Who is afraid of the Laity Synod?
The Laity Synod should contextualize catholic faith in the modern world.
Posted on July 10, 2012, 6:01 PM
Was Jesus afraid, or reluctant to empower his disciples? Did he not rather say that anyone who believed in him would in fact “perform even greater works” (Jn 14:12) than himself ??
Jesus empowered his disciples; he did not feel threatened by them. The explanation lies in the same farewell discourse, “I am in the Father and the Father is in me … it is the Father living in me who is doing his works” (Jn 14:10).
Thereby hangs a tale.
Why is the Indian Church hierarchy so afraid of a strong, enlightened and united laity? This has again become more evident in the opposition to the proposed Lay Synod being organized by the All India Catholic Union (AICU).
St John again provides the answer. “In love there is no room for fear, but perfect love drives out fear … and whoever is afraid has not come to perfection in love” (1 Jn 4:18).
I have been actively involved in the lay apostolate for the last 43 years, and can say with certitude that the clergy and hierarchy are intrinsically afraid of empowering and enlightening the laity. They feel threatened. If they have nothing to hide then why are they afraid?
It is 47 years since the Second Vatican Council ended in 1965. There have been 47×52 = 2,444 Sunday sermons since then. I throw an open challenge. How many of these sermons referred to the role and rights of the laity in the Church?
Most lay organizations are under the direct control of the hierarchy. The AICU and its affiliated Catholic associations are the only autonomous lay organisations, as provided for in the Latin Code of Canon Law of 1983 (cf Can 323).
Unfortunately there is no such provision for “Private Associations of Christ’s Faithful’ in the Oriental Code of Canon Law of 1990. But self-seeking or spineless lay leaders tend to sacrifice their autonomy to curry favour with the all-powerful hierarchy.
Vatican II’s “Dogmatic Constitution of the Church” (LG) was a course correction for the Church. Chapter IV articulates the rights and role of the laity, both within and outside the Church (LG 30-38).
The Latin Code of Canon Law (LC) also has specific provisions for the laity to express its views and expectations (cf LC 212:3, 229, 231). Again, the Oriental Code does not have any such provisions.
Is this one of the reasons why the ancient, apostolic, Oriental Churches of Kerala have less autonomy for the laity than the Latin Church? Since bishops, priests and religious of Kerala origin are the vast majority in India, they are the de facto controllers of the Church. Could this be a contributory factor to the infantile and servile status of the laity?
As for the proposed Lay Synod, what is so threatening about it?
The word “synod” comes from the Greek “sunodos”, which etymologically means, “walking together.” According to the Collins dictionary it has the acquired meaning of “any council, especially for discussion.”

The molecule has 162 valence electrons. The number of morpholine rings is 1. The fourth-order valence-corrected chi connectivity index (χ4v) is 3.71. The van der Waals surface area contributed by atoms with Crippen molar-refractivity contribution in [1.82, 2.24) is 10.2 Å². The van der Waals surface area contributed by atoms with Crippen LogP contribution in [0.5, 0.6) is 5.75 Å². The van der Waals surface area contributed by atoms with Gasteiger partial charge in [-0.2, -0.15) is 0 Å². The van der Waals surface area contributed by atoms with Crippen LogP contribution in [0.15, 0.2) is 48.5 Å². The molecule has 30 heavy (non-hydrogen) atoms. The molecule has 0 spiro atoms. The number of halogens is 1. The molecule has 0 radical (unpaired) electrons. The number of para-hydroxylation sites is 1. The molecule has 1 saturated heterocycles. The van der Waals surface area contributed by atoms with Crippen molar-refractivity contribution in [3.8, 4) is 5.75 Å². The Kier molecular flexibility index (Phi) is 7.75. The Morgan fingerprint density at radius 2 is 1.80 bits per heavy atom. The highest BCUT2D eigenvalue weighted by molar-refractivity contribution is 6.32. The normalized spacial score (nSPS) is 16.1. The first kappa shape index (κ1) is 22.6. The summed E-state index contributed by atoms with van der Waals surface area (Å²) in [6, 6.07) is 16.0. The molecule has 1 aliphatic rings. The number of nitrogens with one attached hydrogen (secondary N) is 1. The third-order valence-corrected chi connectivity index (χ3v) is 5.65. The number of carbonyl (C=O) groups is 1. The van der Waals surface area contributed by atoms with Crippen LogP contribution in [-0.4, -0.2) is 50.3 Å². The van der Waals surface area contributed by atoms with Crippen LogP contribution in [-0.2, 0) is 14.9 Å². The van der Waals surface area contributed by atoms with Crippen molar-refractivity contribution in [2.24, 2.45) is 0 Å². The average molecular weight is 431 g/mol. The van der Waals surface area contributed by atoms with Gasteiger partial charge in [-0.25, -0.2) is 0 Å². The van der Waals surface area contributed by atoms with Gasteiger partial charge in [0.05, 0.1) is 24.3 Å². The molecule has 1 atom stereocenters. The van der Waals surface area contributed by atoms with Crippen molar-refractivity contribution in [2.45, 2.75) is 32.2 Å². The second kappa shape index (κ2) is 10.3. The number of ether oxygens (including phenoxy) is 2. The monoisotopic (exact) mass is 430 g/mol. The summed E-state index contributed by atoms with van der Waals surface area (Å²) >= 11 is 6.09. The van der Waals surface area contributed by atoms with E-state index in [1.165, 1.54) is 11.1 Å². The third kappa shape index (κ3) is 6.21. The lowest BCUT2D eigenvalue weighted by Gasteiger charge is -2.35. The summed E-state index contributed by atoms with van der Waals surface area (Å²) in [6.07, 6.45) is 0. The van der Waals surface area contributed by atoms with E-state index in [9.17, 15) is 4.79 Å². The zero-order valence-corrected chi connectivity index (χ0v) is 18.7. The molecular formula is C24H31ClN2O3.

Significantly, the word is not found in the Bible, hence it is a mere man-made term. Nobody has a monopoly over such a word, or its usage. If a group of sadhus or university professors were to call a synod, could the Catholic hierarchy object to it? Ironically, here again the LC provides for a Synod of Bishops (342-346) and a Diocesan Synod (460-463), but there is no mention of a synod in the Oriental Code. These omissions are significant and should not be lost on us.
In the Christian context, a synod is not just of walking together, but of walking with the Lord, as on the road to Emmaus. The disciples were discussing current affairs (Lk 24:14), when Jesus joined them (Lk 24:16), explained the scriptures (Lk 24:27), opened their eyes (Lk 24:31) and their hearts burned with zeal (Lk 24:32). A significant sequence of events.
This is what the Lay Synod is supposed to be. It is meant to be an exercise in discernment to, to know “what the Spirit is saying to the churches” (Rev 3:22).
It should contextualize our faith in the modern world. It should address genuine lay concerns like its autonomy in temporal affairs, participatory structures and accountability in the Church’s functioning, and the entire gamut of sexual ethics, family planning and other issues.
As I have said before, it is unfair for celibate old males in boardrooms to decide what young couples should do, or not do in their bedrooms.
The Church should welcome the Lay Synod. But it is afraid, because its priorities are not in consonance with God the Father, but from father parish priest, who usually dictates terms, and has his own concerns. Fear, as St John has shown us, is symptomatic of an absence of love, in this case pastoral love. Pastors have now become masters!
The laity has distinguished itself in temporal affairs. We even have a Catholic candidate for the president of India. We have had Chiefs of the Army, Navy and Air Force, Governors, Ambassadors and Supreme Court Judges. How many of these worthies have been found worthy of a position of authority in the Catholic Church? It is only when they are in office that bishops go to them seeking favours. After retirement, they fall out of favour!
Whether or not the AICU is able to pull off a real Lay Synod, it is incumbent on the laity of India and its leaders, to revolutionize, reform and renew the Catholic Church that we love.
For love casts out fear, even rejection. Else the laity, for fear of reprimand or rejection, will continue in its infantile and servile role of pray, pay and obey, Vatican II and Canon Law notwithstanding.
Chhotebhai is a former National President of the AICU
- Laity Seek Role in Church Governance (silentmaj.wordpress.com)